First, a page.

Alan V. Weinberg's been on the road for nearly two weeks. On his return home he filed the following late-night report on his experiences at last week's American Numismatic Association convention in Baltimore. -EditorI've just returned from both the Baltimore ANA and the biannual APIC (political collectibles) in Las Vegas. I'll cover just a few tidbits of the ANA that weren't covered by the excellent review in last Sunday's John Reich Society email. That highlighted the superb presentation by Dave Perkins and photographer Rory Rea of their visit and photography with Eric Newman. I was mesmerized at that seminar - which was fully attended at 8 AM just prior to the bourse opening !
I speculated two weeks ago that it seemed to me to be ironic that the Australian "Charlotte 1788" hand-engraved silver medal that auctioned by Noble Coins in Australia for precisely $750,000 AUS plus the buyer's fee to the Australian National Maritime Museum was precisely the Noble auction catalogue estimate and also the amount that Noble and consignor Dr Chapman had spoken of to the media for weeks preceding the auction. I wondered if that wasn't just the reserve.
I raised this subject in a conversation at the Baltimore ANA with an Aussie dealer who claimed to have attended the sale . He took umbrage and claimed that the winning bidder and the two immediate underbidders were all museums! I momentarily accepted that until it dawned on me that museums traditionally have very limited funds and it is highly unlikely that three museums would be bidding in the rarified atmosphere of $500,000+ AUS dollars. Hmmm.
Another E-Sylum reader wrote prior to the ANA about Alan's speculation. Whenever a lot goes to "the book" speculation fills the vacuum. The reader also took umbrage and noted that reserve prices are a normal part of the auction business that bidders are well aware of. -EditorI exhibited two display cases of my Massachusetts colonial silver coinage, a specialty of mine since my high school days, at the Baltimore ANA and, as with previous exhibits, it was extremely rewarding in terms of the number of viewers and the comments forthcoming. Tony Terranova exhibited his personal collection of colonial silver coinage of Maryland including the finest known "rings" shilling and the finest Standish Barry "thruppence" . What delight!
The entire exhibit area was so educational, interesting and unusual in the material. Those of you who could not tear yourself away from the bourse to view the exhibits really missed out. And those of you who keep your treasures in the dark and don't exhibit them are really missing out. Down thru numismatic history, virtually all the advanced collectors exhibited their finest material.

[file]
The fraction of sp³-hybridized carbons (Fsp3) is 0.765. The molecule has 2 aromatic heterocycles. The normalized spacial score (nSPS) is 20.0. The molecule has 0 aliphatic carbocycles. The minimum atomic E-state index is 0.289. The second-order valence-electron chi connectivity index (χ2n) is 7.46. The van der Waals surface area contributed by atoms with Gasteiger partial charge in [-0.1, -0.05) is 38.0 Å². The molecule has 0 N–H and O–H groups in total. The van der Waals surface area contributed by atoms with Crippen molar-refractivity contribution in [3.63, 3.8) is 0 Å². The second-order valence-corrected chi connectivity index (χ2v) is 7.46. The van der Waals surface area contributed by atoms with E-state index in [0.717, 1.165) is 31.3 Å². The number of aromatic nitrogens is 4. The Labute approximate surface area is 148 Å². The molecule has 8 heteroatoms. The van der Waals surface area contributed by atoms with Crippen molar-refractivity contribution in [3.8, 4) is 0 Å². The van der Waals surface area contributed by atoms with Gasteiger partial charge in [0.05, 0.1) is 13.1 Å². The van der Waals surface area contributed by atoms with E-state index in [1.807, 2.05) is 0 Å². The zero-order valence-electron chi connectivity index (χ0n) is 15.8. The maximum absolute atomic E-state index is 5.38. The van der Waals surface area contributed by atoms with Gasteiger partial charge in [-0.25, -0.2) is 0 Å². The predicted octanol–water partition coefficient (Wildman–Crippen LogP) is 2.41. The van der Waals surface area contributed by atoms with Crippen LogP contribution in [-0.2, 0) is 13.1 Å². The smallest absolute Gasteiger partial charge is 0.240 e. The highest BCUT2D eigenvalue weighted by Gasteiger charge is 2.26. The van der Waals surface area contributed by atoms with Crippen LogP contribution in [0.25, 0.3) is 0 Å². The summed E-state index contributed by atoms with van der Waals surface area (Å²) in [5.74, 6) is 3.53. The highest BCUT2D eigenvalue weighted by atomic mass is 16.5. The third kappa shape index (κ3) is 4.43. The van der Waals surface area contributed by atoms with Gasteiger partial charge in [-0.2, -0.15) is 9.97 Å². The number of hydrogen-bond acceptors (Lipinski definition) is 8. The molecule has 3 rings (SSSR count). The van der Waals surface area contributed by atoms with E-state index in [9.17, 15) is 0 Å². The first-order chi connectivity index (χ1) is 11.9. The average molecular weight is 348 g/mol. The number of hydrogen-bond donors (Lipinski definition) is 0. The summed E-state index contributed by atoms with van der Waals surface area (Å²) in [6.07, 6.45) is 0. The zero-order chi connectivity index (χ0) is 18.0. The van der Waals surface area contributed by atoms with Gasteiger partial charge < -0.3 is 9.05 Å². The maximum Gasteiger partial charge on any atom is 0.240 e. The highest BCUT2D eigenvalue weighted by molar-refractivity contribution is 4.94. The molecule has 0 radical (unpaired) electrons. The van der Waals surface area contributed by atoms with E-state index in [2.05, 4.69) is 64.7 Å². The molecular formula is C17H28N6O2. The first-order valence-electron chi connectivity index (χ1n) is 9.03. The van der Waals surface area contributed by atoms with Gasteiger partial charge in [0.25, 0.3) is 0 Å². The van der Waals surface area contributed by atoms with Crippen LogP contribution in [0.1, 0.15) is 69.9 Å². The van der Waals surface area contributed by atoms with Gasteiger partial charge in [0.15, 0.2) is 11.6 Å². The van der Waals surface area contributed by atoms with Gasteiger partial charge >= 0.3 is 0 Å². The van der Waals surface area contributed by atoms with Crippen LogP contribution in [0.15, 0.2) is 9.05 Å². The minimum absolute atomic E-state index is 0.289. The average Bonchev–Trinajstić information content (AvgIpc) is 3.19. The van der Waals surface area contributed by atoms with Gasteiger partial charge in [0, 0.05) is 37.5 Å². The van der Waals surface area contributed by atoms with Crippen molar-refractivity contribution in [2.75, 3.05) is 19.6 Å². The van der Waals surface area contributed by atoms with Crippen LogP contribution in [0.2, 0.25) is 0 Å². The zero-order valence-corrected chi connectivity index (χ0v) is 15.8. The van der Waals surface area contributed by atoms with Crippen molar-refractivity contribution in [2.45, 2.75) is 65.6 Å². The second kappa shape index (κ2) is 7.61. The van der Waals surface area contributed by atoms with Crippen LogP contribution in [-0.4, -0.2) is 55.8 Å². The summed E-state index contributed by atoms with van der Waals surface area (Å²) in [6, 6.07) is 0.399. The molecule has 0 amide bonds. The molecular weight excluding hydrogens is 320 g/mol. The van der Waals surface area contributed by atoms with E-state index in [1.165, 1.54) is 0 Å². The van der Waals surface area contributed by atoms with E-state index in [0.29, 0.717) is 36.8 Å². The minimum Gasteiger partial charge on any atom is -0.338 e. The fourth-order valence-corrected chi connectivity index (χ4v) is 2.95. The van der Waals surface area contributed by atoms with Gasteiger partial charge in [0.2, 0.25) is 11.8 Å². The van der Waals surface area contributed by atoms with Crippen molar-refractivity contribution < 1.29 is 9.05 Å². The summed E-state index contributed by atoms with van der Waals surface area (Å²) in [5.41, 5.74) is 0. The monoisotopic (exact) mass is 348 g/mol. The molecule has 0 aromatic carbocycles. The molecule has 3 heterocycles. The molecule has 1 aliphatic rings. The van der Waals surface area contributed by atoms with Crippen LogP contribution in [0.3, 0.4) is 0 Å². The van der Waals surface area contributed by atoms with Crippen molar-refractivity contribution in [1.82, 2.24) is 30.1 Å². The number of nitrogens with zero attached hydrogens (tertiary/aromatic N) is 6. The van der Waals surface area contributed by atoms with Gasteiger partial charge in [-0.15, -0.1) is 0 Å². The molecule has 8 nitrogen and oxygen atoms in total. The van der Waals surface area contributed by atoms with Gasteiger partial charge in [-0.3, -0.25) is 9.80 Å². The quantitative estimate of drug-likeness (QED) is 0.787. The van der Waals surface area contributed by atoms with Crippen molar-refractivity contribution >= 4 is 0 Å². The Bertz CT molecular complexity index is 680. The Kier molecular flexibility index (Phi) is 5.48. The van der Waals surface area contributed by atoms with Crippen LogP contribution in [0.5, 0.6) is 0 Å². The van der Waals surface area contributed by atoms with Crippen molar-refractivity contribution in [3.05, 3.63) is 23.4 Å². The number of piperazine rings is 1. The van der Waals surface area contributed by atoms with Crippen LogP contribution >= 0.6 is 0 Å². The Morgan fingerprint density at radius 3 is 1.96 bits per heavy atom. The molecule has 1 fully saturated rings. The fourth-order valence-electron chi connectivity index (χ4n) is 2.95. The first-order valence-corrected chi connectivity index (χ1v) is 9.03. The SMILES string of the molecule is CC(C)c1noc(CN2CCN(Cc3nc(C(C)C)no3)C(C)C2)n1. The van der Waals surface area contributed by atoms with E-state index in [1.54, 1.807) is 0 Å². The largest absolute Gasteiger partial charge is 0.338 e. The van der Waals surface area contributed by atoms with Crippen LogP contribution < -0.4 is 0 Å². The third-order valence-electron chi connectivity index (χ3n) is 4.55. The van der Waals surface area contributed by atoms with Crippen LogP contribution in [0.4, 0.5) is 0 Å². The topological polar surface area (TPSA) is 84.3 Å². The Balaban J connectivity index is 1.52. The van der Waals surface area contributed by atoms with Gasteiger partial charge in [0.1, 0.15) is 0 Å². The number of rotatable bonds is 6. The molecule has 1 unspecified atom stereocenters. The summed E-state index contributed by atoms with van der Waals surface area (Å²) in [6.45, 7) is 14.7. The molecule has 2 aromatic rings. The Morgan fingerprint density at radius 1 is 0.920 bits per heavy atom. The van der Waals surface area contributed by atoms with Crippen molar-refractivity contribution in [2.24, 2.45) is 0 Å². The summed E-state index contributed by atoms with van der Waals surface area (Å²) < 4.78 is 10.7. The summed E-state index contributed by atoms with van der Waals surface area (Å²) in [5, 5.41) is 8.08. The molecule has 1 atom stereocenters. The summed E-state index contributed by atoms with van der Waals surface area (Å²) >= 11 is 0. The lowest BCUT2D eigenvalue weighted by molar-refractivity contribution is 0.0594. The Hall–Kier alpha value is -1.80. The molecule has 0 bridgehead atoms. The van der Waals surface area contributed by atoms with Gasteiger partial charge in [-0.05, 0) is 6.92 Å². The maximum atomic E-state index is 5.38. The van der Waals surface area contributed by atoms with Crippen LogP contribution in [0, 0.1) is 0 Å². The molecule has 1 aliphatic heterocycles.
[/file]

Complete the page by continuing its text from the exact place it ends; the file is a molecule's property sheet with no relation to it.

I noticed a very substantial increase in the number of dealers offering medals, tokens, political buttons and other interesting ephemera on the ANA bourse. Evidently many dealers are getting tired of slabbed Morgans, generic gold coins and the like. And this unusual material was selling well, much of it within the financial reach of many collectors and most of it "raw" so collectors can fondle their acquisitions.
There was a near disaster on the bourse floor when a top heavy Whitman book case and video monitor fell over on top of a seven months pregnant female Whitman employee. Dr Robert Hesselgesser of early Bust dollar collecting prominence was fortuitously just across the aisle and rushed to her aid, stopping the bleeding and keeping the pressing crowd at bay. An ambulance was summoned and I heard that only a few stitches and some rest was necessary. It could have been a lot worse.
I wandered the bourse floor endlessly from setup to Saturday afternoon (when I departed for the APIC in Vegas) and I overheard and engaged in many conversations. Not one dealer said he was having a slow show and one oldtime dealer who never missed an ANA in many decades told me this was his 2nd best ANA ever and he specializes in exotic collectible coinage. It seems the economy and air fares and vehicle fuel haven't intimidated the bulk of serious collectors yet.
Dr. George Fuld, who has contributed so much to numismatic research, is currently working on a photographic census article on all known Getz 1792 and 1797 George Washington colonial patterns. I was able to "corral" seven different specimens at the ANA which were photographed in color in Baltimore by Tom Mulvaney, courtesy of Dennis Tucker at Whitman, for the forthcoming Fuld article.
Among the genuinely rare goodies available on the floor for actual purchase were the 2nd finest known choice Unc Norweb-Hain-Milas 1792 silver center cent pattern, a choice Unc 1792 ornamented edge Peter Getz George Washington "half dollar" ex Garrett-JHU-Roper-Milas, a silver 1797 George Washington Peter Getz Masonic silver "half dollar" ex-Garrett-JHU-Anton and an assortment of rare early American medals filling two cases at Tony Terranova's corner booth - at the end of the show these two cases were almost empty! Coins getting too expensive? Yes!
An entirely enjoyable, educational and inspiring five days in Baltimore. This is what the hobby is all about.
Wayne Homren, Editor
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